Adopted by the 49th WMA General Assembly Hamburg, Germany, November 1997
and rescinded at the WMA General Assembly, Pilanesberg, South Africa, 2006
Despite advances in therapeutics, tuberculosis (TB) is becoming an increasing cause of morbidity and mortality world-wide. Recent World Health Organisation estimates are that 30 million people could die from TB over the next ten years. While many patients with TB are not diagnosed many others are not treated effectively. There are many contributory reasons, including poor prescribing by doctors and poor patient compliance with treatment. TB is also a major threat to the health of HIV-positive persons and an increasingly common cause of death of persons with AIDS.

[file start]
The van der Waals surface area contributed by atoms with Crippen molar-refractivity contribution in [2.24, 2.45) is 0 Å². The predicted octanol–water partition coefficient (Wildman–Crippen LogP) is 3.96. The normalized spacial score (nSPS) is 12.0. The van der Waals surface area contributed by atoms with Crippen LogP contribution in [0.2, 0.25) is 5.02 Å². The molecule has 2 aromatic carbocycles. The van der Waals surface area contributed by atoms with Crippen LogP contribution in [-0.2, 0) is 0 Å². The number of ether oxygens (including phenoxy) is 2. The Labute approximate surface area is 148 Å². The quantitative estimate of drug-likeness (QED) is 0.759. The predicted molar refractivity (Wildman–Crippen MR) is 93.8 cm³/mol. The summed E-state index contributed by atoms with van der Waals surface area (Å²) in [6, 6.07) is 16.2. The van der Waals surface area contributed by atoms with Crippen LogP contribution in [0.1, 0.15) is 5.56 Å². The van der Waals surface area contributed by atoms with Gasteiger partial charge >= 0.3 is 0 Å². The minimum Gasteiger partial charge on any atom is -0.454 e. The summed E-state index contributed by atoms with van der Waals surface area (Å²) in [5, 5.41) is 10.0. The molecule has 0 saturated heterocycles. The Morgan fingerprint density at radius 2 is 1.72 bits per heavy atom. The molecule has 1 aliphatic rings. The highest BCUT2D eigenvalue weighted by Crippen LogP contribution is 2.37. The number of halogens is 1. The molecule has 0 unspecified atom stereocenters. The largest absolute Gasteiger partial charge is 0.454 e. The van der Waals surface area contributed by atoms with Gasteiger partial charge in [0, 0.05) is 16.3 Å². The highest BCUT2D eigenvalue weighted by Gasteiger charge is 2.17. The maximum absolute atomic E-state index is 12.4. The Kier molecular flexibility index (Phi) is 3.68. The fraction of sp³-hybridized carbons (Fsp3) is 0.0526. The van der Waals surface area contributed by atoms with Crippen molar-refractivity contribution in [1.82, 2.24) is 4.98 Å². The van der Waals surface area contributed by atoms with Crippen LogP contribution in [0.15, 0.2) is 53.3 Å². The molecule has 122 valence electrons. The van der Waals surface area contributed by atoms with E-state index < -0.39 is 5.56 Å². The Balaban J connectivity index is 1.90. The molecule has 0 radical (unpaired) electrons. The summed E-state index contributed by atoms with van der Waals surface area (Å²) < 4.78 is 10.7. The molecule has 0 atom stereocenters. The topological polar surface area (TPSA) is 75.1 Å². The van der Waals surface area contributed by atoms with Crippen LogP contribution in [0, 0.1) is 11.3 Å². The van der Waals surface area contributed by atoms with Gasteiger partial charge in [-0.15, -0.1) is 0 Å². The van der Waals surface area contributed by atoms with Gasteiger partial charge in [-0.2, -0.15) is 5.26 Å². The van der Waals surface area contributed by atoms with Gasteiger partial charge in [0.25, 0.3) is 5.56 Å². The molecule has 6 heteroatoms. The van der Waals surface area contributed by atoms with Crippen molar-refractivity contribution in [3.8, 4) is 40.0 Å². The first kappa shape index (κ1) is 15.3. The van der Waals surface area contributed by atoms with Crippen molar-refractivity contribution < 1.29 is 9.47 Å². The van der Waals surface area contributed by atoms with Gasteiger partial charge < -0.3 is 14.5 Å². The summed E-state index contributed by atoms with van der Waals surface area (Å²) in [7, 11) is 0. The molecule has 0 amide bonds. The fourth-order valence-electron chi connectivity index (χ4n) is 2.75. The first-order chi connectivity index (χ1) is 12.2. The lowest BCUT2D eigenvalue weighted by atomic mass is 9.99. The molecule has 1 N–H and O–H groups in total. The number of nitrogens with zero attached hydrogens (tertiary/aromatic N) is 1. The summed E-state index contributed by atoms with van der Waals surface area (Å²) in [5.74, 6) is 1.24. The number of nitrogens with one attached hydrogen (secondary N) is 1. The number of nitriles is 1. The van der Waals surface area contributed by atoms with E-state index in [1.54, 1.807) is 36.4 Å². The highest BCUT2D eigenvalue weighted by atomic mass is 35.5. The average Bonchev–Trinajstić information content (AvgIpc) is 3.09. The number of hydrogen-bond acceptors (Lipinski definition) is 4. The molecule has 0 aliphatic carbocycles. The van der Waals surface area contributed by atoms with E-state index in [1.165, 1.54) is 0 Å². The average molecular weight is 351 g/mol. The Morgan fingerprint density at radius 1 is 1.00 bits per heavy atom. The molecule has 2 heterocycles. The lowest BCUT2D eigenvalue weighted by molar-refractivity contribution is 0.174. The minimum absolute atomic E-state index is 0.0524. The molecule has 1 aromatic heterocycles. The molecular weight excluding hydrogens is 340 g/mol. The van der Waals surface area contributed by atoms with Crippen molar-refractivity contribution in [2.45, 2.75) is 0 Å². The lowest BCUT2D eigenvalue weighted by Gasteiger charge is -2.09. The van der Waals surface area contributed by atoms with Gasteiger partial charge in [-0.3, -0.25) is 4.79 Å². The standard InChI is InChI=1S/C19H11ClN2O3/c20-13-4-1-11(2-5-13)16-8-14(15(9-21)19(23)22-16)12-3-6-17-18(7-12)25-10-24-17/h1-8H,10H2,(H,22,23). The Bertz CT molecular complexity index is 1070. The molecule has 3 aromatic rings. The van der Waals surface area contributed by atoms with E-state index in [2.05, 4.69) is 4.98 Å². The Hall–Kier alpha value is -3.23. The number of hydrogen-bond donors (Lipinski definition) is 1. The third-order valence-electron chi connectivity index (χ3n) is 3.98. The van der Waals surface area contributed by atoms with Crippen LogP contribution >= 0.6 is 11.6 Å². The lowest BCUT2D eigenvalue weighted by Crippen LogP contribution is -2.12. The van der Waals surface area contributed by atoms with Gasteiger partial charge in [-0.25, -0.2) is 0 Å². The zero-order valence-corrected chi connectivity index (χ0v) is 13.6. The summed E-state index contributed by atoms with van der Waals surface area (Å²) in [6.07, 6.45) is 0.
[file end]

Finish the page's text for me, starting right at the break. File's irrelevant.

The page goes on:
Furthermore, these factors also predispose to an increased likelihood of the development of drug resistant strains of M. Tuberculosis. In some closed communities, such as prisons, and amongst groups such as Hospitalised HIV-positive persons, the majority of new patients present with infection with multi-drug resistant strains.
Therefore, and in accord with its Statement on Resistance to Antimicrobial Drugs (Doc. 10.120),
The World Medical Association calls on its national member associations to support the World Health Organisation in its “Directly Observed Treatment Short-Course” and “Strictly Supervised Treatment” projects, and in other work to promote the more effective management of tuberculosis.